The treatment and assessment of investment risk is fundamental in determining the suitability of investment products for specific clients and, perhaps as importantly, the outcome of client complaints.
The FSA, Financial Omb-udsman and the FSCS appear to consider that a low-risk inv-estment is one where the scale of potential losses is limited. While they would not necessarily agree, their actions generally show that it is such a definition that holds weight in their thinking and decision-making.
However, not only is this definition incorrect in both formal and common usage but is also largely meaningless. An alternative definition, as shown, is not just more relevant but wholly so. Using a correct and sustainable definition has a material effect upon the concept of misselling.
Forget for the moment the approach of the regulator. In common usage, the risk of an event occurring is the measure of its likelihood. The scale of the event is not relevant.
For example, it is well known that the safest form of transport is air travel. We accept that flying is a low-risk form of transport. In other words, the chance of death or injury from flying is very low. This is despite the fact that, if your plane does crash, the likelihood of death is very high.
So, while the risk of an extreme outcome is high if the plane crashes, nonetheless, the risk from air travel is low. In other words, the risk of dying is only of concern if the plane crashes in the first place. To determine the true risk, one assesses both the likelihood of the plane crashing and the likely damage caused if it does. Despite the high possibility of death in a crash, the overall risk remains very low because planes crash very rarely.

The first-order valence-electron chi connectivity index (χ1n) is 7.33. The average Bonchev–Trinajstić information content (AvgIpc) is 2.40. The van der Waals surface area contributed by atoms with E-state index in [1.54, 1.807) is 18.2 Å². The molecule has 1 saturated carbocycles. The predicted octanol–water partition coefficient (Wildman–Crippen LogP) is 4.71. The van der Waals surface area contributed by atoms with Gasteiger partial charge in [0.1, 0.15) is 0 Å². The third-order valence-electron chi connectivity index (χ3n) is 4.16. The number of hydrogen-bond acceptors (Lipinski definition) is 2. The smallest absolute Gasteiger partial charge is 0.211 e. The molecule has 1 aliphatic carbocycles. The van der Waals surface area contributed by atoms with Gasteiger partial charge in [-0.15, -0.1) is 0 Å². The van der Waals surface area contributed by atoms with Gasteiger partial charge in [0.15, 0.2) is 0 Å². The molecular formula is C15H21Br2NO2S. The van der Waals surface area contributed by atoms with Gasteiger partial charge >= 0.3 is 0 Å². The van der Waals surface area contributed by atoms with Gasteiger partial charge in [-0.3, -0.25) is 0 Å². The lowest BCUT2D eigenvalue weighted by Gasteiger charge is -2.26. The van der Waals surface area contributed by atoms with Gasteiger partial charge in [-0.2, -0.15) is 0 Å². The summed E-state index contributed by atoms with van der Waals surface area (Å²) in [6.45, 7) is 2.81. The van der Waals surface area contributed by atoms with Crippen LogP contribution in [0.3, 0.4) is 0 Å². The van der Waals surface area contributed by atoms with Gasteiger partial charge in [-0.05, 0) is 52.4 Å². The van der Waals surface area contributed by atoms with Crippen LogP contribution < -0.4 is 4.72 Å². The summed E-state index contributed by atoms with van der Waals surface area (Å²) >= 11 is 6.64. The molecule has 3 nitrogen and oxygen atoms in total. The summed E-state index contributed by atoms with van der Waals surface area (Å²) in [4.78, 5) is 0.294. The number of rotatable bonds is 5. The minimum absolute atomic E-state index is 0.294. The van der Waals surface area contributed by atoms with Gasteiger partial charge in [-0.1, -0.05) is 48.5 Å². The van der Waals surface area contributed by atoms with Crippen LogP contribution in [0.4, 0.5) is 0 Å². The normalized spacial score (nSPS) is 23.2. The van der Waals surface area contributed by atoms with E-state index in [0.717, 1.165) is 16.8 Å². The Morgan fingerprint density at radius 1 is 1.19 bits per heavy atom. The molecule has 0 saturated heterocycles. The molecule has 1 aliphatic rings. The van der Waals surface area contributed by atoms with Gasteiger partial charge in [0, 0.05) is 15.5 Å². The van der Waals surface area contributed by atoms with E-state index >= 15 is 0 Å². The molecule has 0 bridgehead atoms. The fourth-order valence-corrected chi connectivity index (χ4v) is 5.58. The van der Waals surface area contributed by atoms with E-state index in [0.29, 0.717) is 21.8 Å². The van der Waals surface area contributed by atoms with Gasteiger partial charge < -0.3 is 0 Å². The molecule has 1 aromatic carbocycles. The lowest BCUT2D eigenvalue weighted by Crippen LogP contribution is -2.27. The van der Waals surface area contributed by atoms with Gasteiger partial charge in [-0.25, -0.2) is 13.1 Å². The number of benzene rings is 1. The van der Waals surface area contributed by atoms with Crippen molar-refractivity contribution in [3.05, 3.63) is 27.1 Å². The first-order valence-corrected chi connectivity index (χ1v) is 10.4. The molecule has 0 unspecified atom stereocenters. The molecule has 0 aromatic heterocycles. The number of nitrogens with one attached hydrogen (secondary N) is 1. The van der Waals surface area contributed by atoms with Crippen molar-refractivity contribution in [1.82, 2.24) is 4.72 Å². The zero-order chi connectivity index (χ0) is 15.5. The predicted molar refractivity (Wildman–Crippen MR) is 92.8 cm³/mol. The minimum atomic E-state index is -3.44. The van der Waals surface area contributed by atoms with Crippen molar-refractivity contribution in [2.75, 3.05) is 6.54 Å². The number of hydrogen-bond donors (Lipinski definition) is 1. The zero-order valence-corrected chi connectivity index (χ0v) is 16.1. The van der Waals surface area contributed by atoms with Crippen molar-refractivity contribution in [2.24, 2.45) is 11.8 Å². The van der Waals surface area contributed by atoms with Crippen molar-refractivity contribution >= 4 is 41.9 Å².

It would seem, therefore, that the FSA might be misinterpreting risk. In the cases of precipice bonds and split-capital investment trusts, the regulator has concentrated on the fact that many investors lost a large proportion of their investment (that is, died, to use the aeroplane example) rather than considered whether it was likely that these losses would be incurred.
It seems, at first sight, that the FSA is in error. However, in its role as “protector of the ignorant”, it may be reasonable for the FSA to suggest that private investors would consider a large proportionate loss, no matter how it occurred, as evidence of a higher-risk investment.
Returning to the flying example, a high proportionate loss on the investment is equivalent to severe injury or death. Yet it has already been shown that the overall risk of flying was low.
In determining the risk of any event – whether death or suffering investment losses – one cannot select individual parts of the equation. It is the effect of all the parts in combination that clearly matters.
It is certainly the case that many investments, commonly agreed to be low risk, run the risk of total or significant loss. Building societies and insurance companies can fail and even government bonds may default in extreme times – a fact not lost on Latin American investors.
The fact is that these investments are, almost universally, considered low risk because the likelihood of failure is low despite the possibility of total loss.
When considered in this way, we can accept that the true investment risk of a product is properly reflected neither in the potential scale of losses nor in the likelihood of losses per se but in the combined effect of the two.
Application to investments
So, it seems the FSA and the Ombudsman are flawed in their thinking if they deter-mine that an investment cannot be low risk merely because investors have lost a substantial proportion of their investment.
It is entirely relevant to consider what was the likelihood of investors losing money. Not whether they have done or how much.